Military Recruiters Accept Openly Gay Recruits After Ban Lifted

Military recruiters told to accept openly gay applicants, but with a warning.

ByABC News
October 19, 2010, 5:41 PM

Oct. 19, 2010— -- Iraq War veteran and former Army Lt. Dan Choi was discharged from the National Guard in July after outing himself as a gay man, in violation of "don't ask, don't tell."

But with the controversial military policy no longer in effect after a federal judge issued an injunction, Choi headed to a Times Square military recruitment center in New York Tuesday to re-enlist.

"Today is a great day we can all celebrate," he said after filling out the paperwork. "I'm very excited to be in service to this country."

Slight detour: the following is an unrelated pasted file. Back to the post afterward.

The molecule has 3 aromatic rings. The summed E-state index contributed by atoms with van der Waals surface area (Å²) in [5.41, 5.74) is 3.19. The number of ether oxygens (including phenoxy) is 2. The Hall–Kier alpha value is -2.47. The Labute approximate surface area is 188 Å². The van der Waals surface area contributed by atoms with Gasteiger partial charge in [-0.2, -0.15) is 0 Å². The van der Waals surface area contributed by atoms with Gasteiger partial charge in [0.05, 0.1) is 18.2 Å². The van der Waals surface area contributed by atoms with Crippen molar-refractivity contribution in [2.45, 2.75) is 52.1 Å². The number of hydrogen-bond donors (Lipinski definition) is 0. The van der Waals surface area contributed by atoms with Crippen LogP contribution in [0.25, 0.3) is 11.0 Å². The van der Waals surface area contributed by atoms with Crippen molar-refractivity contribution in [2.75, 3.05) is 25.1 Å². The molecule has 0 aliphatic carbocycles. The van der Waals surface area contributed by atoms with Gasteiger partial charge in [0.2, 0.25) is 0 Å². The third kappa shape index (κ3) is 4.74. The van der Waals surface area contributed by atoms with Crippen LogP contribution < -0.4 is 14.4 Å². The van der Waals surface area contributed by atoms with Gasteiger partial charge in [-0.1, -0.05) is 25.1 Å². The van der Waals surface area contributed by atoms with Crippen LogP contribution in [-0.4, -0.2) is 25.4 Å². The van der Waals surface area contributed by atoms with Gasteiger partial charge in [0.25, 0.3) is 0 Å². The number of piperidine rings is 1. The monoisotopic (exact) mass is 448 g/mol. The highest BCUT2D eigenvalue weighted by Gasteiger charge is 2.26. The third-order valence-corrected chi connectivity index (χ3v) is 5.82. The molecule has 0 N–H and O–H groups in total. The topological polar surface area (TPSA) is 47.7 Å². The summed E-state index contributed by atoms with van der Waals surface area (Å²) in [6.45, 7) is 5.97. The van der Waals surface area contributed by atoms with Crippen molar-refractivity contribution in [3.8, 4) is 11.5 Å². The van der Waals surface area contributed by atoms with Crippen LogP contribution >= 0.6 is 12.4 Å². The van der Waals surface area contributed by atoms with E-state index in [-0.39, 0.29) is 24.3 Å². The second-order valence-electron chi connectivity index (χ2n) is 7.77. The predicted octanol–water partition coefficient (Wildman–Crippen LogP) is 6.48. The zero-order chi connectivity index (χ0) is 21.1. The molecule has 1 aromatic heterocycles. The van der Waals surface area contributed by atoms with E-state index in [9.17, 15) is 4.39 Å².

Gay advocacy groups trumpeted their plans to test the new rules at recruitment stations around the country, as the Pentagon told military recruiters they have to accept applicants who may openly volunteer that they are gay.

Pentagon spokesperson Cynthia Smith said, however, that recruiters have been told to inform openly-gay applicants that a reversal in the court's decision on the injunction against "don't ask, don't tell" may occur.

Recruiters have also been told not to bring up an applicant's sexual orientation themselves.

In the week since Federal Judge Virginia Phillips' order, imposing an immediate, worldwide ban on enforcement of the policy, the Pentagon has tried to determine what impact the shift would have on its operations.

It took officials two days to put together guidance to legal officers and the service chiefs, saying the Defense Department would comply with the judge's injunction while the Department of Justice weighs whether to appeal the decision.